The heating and ventilation of our manufacturing buildings having been duly provided for in the last chapter, the next question of importance to be considered is that of lighting, which forms the subject of the present chapter.

In considering the matter of lighting manufacturing buildings we may properly divide the subject into two parts. The first of these relates to the utilization and management of the sunlight for our use during the daytime; and the second, to the artificial light which we must provide in the absence of sunlight and in the dark and obscure corners, of which there should be as few as possible in the modern shop.

For properly lighting a shop during the daytime, many forms and proportions of windows have been devised, from those of small area and diminutive lights of glass, to those very high and narrow; those broad and low; those of large area placed far apart; those of much less area placed near together; those covering almost the entire wall with glass area; those placed vertical and those in an inclined position; those placed as skylights in the roof; and those placed in the ventilating space at the top or ridge of the roof.

Again, as to the kind and quality of glass used. Some prefer the ordinary plain glass, admitting a flood of light, regulating it by means of shades or curtains. Others use the same glass, "stippling" the surface with whitę zinc thinned with spirits of turpentine to relieve the eyes of the glaring light. Again,

ground glass is used. Still others prefer the rough cast or "cathedral” glass, as it is sometimes called.

What is called “ribbed glass,” with the ribs or ridges running in a horizontal direction, is probably better than either. One inventor proposes to construct windows composed of a series of round rods of glass placed closely together, and states that one of its advantages is that if broken by a flying chip, or in any similar manner, only one or at most a few of the rods will be injured, and these may be easily and cheaply replaced.

In reviewing these various methods of construction it may be said that broad and low windows in the side walls will light the bench at the wall and perhaps one or two rows of machines, while the center of the room receives little or no illumination. This condition is sometimes sought to be remedied by the use of skylights in the roof.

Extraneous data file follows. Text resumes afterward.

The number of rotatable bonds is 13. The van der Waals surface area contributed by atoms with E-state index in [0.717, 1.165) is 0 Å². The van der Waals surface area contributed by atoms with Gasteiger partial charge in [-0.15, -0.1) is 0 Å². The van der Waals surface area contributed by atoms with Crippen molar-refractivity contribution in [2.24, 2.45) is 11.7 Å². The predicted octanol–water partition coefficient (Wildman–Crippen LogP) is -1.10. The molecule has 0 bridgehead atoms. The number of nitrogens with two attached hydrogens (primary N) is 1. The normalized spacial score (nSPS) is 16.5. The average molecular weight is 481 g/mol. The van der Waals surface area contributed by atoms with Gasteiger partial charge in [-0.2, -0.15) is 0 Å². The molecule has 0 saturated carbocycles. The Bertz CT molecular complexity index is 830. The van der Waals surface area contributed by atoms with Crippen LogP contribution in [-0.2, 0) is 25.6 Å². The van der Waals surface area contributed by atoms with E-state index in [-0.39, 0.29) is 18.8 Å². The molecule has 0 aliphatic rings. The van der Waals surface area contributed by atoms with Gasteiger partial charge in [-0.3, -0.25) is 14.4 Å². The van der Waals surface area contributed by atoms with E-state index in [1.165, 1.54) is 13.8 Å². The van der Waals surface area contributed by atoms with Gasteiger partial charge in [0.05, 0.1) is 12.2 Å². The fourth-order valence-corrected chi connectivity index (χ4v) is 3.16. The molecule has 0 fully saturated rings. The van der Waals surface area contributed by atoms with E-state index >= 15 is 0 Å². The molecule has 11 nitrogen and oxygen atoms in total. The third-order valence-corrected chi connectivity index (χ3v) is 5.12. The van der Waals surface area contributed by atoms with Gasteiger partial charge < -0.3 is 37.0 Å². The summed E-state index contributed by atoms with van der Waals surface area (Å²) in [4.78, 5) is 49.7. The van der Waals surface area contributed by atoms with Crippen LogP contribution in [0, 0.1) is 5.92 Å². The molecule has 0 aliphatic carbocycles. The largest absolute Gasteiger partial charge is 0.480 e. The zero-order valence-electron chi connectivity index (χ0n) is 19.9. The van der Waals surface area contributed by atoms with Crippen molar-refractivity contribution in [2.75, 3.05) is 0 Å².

Windows placed too high in the side walls will light the center of the room but leave the benches around the walls in the shadows of the high window sills. Therefore it is proper to so locate the window sill as to afford proper light at the bench vises; then to continue the window well up to the ceiling in order that the whole room may receive, as nearly as may be, an equal quantity of light.

In order that one may get a clear idea of the difference in the capacity of the various heights, positions, and angles of windows, several diagrams are presented to illustrate the matter.

Fig. 66 shows a cross-section of wall with the work bench in proper position, and the room lighted with one of the older styles of windows, which were

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FIG. 66. — Lighting Diagram. Low Windows.

Fig. 67. – Lighting Diagram. High Windows. placed considerably lower than is now the practice. It will be noticed that the rays of light entering at an angle of 30 degrees, the highest beam of light will touch the floor at a distance of 21 feet.

Fig. 67 shows a similar cross-section with the window placed high up, and it will be seen that the distance reached by the light is 25 feet, or about 20 per cent farther. At the same time the work which the machinist is doing at the bench is properly illuminated.

Fig. 68 shows a cross-section through the machine shop, and gives the